Investigation into interactions between emulsifiers and wheat starch/wheat flour



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Kansas State University


One long-term goal of cereal science research is to increase the shelf life of baked products and one approach to that goal has been the use of emulsifiers. Emulsifiers are surface-active agents, some of which improve specific properties of baked products. Two emulsifiers, sodium stearoyl lactylate (SSL) and oleyl lactylic acid (OLA) are similar in structure, the difference being the acid moiety: stearic versus oleic acid. Widely researched, SSL has found many uses in baked products. However, how OLA interacts with starch/flour in baked products or how that interaction affects product quality is not well understood. The objective of this study was to understand the interactions between normal wheat starch and these emulsifiers, as well as the differences between SSL and OLA in those regards. The effects of the two emulsifiers on the pasting properties of wheat starch and wheat flour were determined using a MicroViscoAmylograph. Heating at 6oC/min with increased emulsifier concentration (0-2%) resulted in increased hot paste viscosity and apparent interaction of both emulsifiers with wheat starch. Solid content affected both maximum hot and final viscosity. OLA produced increased maximum hot and final viscosities with increased starch concentration and emulsifier concentrations. For wheat flour, higher concentrations of SSL reduced both maximum hot paste and final viscosities. OLA behaves differently with wheat flour. At lower flour concentrations, higher concentrations of OLA reduced maximum hot viscosity. The effects of SSL on starch were affected by an increased heating and cooling rate (10oC/min). Heating stage microscopic analysis revealed that the presence of emulsifiers inhibited granular swelling beyond the normal gelatinization temperature (65oC) in both starch and flour systems. OLA’s effect in this respect was greater than that of SSL. Complex formation between emulsifiers and wheat starch and wheat flour was determined using differential scanning calorimetry (DSC) and X-ray diffraction (XRD). For isolated wheat starch and hard wheat flour, DSC and XRD indicated that OLA complexes to a greater extent than does SSL. For flour, XRD indicated no difference exhibited in the interaction of the emulsifiers with the flours.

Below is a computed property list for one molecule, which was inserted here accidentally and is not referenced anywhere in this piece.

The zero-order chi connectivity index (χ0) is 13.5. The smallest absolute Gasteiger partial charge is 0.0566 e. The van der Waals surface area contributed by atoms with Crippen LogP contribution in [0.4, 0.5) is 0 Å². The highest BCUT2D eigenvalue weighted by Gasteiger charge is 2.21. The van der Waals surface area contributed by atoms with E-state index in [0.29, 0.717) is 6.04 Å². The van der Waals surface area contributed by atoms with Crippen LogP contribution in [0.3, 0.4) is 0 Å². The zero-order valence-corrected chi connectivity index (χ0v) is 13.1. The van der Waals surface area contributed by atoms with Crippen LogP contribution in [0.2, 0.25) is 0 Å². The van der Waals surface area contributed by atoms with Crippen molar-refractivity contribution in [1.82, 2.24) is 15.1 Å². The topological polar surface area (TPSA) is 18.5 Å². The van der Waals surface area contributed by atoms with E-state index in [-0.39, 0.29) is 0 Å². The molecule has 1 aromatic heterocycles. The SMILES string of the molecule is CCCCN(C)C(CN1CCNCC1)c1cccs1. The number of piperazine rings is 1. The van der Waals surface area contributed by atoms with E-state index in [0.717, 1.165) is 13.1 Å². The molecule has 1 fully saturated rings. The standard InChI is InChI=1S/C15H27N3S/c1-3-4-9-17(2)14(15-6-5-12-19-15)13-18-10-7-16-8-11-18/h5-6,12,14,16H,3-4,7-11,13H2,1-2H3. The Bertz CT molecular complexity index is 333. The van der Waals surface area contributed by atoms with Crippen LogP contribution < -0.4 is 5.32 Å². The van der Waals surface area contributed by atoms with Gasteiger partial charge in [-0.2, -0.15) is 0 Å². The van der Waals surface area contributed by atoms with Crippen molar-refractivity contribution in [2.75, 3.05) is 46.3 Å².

KEYWORDS: Emulsifiers, Starch, Wheat flour



Starch, Emulsifiers, Wheat flour

Graduation Month



Master of Science


Department of Grain Science and Industry

Major Professor

Yong Cheng Shi; Jon M. Faubion